Hallowed Ground: Arkansas's Historic Places in the Civil War

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  • Hallowed Ground: Arkansass Historic Places in the Civil War

    Learning from Statewide Historic Places

    Map of the Battle of Pea Ridge, Arkansas

    Written by Emily Pennel, Education Outreach Coordinator for the Arkansas Historic Preservation Program

    Rewritten and Redesigned by Shelle Stormoe 2016

    1000 La Harpe Little Rock, Arkansas 72201 Phone (501) 324-9880

    Fax (501) 324-9184 TDD (501) 324-9811

    Arkansaspreservation.com

    Email: educationoutreach@arkansaspreservation.org

    An Agency of the Department of Arkansas Heritage

  • 2

    Contents

    Instructional Guidelines 3

    Civil War Resources 4

    Lesson Plan Procedures 5

    A Short Summary of the Civil War in Arkansas 6

    Arkansas Civil War Summary Timeline Activity 10

    The Battle of Prairie Grove and Prairie Grove Battlefield 11

    Caldonia Borden Brandenburg Remembers Prairie Grove 14

    Analyzing Caldonia Bordens Experience of the Battle of Prairie Grove 16

    The Battle of Helena 17

    A Union Soldier Writes Home From Arkansas 19

    Analyzing A Union Soldiers Letter from Arkansas 21

    Action at Dardanelle 22

    A Slave Talks about Soldiers Freeing the Slaves in Yell County, Arkansas 23

    Analyzing A Slave Talks about Freeing the Slaves in Yell County 25

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    Instructional Guidelines

    Grade Level:

    7-12

    Purpose:

    The purpose of this lesson plan is to introduce students to how the American Civil War impacted in-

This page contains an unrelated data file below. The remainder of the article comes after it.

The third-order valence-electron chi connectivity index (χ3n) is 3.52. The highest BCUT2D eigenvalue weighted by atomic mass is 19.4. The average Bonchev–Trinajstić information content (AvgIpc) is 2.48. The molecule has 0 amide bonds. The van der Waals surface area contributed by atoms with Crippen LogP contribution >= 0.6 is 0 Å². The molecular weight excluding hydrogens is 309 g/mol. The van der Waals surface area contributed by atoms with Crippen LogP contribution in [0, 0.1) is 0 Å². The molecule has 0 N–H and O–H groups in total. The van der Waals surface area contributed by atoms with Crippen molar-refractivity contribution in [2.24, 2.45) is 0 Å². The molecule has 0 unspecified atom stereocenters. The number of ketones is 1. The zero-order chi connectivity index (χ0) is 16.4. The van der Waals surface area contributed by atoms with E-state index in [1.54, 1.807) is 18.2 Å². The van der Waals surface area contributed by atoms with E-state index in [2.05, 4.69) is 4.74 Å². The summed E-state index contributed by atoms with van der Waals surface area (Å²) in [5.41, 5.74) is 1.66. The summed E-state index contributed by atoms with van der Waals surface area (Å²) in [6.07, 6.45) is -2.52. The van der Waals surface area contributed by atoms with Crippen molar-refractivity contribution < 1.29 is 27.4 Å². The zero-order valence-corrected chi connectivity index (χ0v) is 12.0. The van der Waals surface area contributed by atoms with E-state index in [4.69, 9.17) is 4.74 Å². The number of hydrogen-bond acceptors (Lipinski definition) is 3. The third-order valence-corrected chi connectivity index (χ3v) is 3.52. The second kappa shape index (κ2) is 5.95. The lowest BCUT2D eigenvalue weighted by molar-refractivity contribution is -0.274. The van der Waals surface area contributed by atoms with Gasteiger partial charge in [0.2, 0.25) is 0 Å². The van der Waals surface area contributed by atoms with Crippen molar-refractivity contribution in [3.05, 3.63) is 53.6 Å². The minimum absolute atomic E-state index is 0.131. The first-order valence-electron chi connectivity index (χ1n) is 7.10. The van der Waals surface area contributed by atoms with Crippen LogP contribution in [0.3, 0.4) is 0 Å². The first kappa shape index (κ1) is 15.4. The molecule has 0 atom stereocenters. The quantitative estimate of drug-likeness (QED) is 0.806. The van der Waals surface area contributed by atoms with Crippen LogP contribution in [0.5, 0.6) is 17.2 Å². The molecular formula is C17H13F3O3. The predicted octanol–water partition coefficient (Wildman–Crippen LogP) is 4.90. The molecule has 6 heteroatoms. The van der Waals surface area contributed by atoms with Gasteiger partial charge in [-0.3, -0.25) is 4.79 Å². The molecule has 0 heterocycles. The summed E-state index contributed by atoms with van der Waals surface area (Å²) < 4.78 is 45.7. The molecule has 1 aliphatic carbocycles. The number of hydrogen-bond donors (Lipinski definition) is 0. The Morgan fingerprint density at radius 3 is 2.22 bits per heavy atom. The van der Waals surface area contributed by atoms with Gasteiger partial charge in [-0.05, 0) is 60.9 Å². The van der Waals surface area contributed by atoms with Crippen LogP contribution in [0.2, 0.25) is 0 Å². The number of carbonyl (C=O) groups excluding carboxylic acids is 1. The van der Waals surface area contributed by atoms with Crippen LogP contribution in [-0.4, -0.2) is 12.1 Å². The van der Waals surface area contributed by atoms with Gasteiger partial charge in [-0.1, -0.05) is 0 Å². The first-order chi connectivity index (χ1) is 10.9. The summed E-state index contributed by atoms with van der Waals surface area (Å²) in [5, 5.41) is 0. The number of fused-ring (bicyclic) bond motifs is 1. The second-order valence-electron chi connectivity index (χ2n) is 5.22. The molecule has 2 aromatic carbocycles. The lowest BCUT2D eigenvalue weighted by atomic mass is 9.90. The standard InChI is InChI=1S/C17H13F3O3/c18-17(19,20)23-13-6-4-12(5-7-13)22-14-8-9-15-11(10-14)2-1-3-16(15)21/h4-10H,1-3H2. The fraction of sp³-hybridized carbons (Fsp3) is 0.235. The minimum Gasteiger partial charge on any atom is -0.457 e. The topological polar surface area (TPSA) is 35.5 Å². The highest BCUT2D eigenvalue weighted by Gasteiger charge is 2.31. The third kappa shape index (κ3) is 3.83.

dividuals and communities in Arkansas economically and socially by an examination of primary

    sources related to Civil War battles or skirmishes in the state.

    Curriculum Frameworks

    Arkansas History Grade 7

    H.7.AH.7-8.3 Analyze the historical significance of selected Civil War battles, events, and people on

    various regions of Arkansas .

    Arkansas History Grades 9-12

    Era3.3.AH.9-12.2 Research social, economic, and political effects of the Civil War on citizens in vari-

    ous regions from multiple perspectives (e.g., cause and effect of resource scarcity, civil unrest,

    changes in Southern way of life, lack of government, shifts in leadership and power, dual

    governments) .

    American History 1800-1900

    Era5.2.8.2 Explain ways economic decisions affected individuals, businesses and society during the

    course of the Civil War and over time.

    Objectives

    Students will learn about how major battles in Arkansas impacted individuals economically and

    socially, utilizing perspectives from both sides of the conflict.

    Students will read and analyze primary sources related to major Civil War battles in Arkansas.

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    Civil War Resources

    1. Arkansas Civil War Sesquicentennial Website

    https://www.arkansascivilwar150.com/

    This website offers a timeline of the war in Arkansas, activities for kids, links to other Arkansas Civil War

    lesson plans, podcasts, photographs, and many other resources teachers can use in the classroom.